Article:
Argentina - New finance minister, same crisis
Even without politics, Argentina's economic crisis would be incredibly difficult to manage. The political crisis within the ruling party means the new finance minister is going fail.
Argentina is in the process of having an Argentina-style economic crisis. That is on top of the regional and global economic challenges driven by high inflation and a likely coming recession in the US and Europe.
Inflation will be around 70% this year, the country is likely to enter recession, poverty is around 40%, the currency is devaluing, and citizens are preparing for worse to come by pulling money from banks and searching for other stores of value. Argentines are losing their patience, even the ones who support the government. That a country blessed with agriculture and energy resources will have yet another economic crisis while the world is paying some of the highest prices ever for agriculture and energy resources does not encourage sympathy among the Peronist base.
Argentina’s Minister of Economy Martín Guzmán resigned over the weekend. Caught between the various political factions in the ruling party, Guzmán published a seven page resignation letter that suggested that the lack of agreement among the Peronists was holding back the country. Guzmán was clearly referencing the ongoing influence of Vice President Kirchner over the economic policies of the country and her undermining of efforts to stabilize the debt situation.
Taking over as minister will be Silvina Batakis. There are currently two competing takes on the new minister:
Batakis is a career technocrat who is about as good of a choice as can be hoped for by the Fernández administration. She is doomed to fail.
Batakis is a pro-Kirchner ideologue who is a terrible choice. She is doomed to fail.
I probably agree with the first take, but as you can see, there isn’t that much difference in the outcome. The economic problems alone are almost certainly too far gone for a simple fix that doesn’t lead to a devaluation and recession. Fixing the economic problems while successfully navigating the politics of the ruling party (not to mention the opposition and their leverage in Congress) requires a miracle worker.
Bloomberg wrote a prescient article last week on the coming peso devaluation. When I wrote the newsletter on managing the day-to-day of Argentina’s peso just three months ago, the unofficial exchange rate was around 190 pesos to one US dollar. As of this morning, it’s closer to 260 pesos to the dollar. It’s possible that the small stack of Argentine pesos I accidentally brought back with me in April will be worth about half of its original value by the time I return (hopefully in December).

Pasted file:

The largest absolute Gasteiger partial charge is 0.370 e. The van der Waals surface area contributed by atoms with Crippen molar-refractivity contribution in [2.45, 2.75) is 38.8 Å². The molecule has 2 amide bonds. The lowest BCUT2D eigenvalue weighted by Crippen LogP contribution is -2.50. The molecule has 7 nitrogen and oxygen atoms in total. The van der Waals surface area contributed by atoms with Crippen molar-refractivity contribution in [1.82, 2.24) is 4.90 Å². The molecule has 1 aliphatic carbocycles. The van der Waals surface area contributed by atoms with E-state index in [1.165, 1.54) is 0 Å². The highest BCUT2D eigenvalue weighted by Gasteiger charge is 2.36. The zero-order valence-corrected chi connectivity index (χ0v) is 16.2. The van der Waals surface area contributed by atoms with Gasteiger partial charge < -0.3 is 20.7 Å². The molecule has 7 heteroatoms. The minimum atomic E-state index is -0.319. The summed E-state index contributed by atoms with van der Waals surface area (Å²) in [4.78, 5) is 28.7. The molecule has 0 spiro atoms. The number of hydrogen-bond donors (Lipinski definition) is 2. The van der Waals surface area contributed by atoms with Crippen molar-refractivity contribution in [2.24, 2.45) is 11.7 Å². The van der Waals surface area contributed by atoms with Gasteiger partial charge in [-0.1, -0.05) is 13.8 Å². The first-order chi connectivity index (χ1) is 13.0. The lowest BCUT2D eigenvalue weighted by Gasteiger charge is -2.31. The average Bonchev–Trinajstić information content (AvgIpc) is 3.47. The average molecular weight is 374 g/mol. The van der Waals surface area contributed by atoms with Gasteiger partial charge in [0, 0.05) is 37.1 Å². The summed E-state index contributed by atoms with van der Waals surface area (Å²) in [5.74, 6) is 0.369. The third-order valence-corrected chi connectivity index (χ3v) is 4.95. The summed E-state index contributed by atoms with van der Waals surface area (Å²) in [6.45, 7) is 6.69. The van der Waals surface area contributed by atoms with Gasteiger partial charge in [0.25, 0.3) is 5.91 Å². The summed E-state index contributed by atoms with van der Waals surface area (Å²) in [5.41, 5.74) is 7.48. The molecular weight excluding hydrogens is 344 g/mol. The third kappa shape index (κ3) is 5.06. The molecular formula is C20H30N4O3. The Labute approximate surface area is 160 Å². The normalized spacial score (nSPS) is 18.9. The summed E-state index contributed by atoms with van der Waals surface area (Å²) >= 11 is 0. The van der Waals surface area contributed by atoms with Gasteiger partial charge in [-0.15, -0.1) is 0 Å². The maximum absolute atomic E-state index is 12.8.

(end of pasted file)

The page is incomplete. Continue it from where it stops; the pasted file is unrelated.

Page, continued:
One question over the recent events is their impact on the IMF negotiations. Nobody credibly thinks Argentina is going to hit its IMF targets. In spite of concerns that Batakis is too close to Kirchner, she is already making plenty of comments that appear in line with the IMF requests to stabilize the economy. So the mirage of negotiations will continue, and it’s really a matter of whether the IMF continues to accept the false promises made by Argentina’s government.
My answer remains the same that it was last December. The $40+ billion that Argentina owes is a bigger threat to the IMF than it is to Argentina’s political leaders who are quite experienced in defaulting. Therefore, the IMF continues to negotiate with itself over how to manage its own risks. It’s quite possible the IMF is willing to continue to support Argentina because Argentina’s economy is about to fall and they don’t want to be the ones to push it over the edge and take the blame yet again. In addition, the financial community is hopeful that a future administration that takes office after next year’s elections will be more market-friendly and more honest negotiators.
Argentina has operated on boom-bust cycles for over a century. Businesses operating there should be prepared for the worst. They should also be mindful that there is a likely boom at some point in the years ahead once the bottom is hit.
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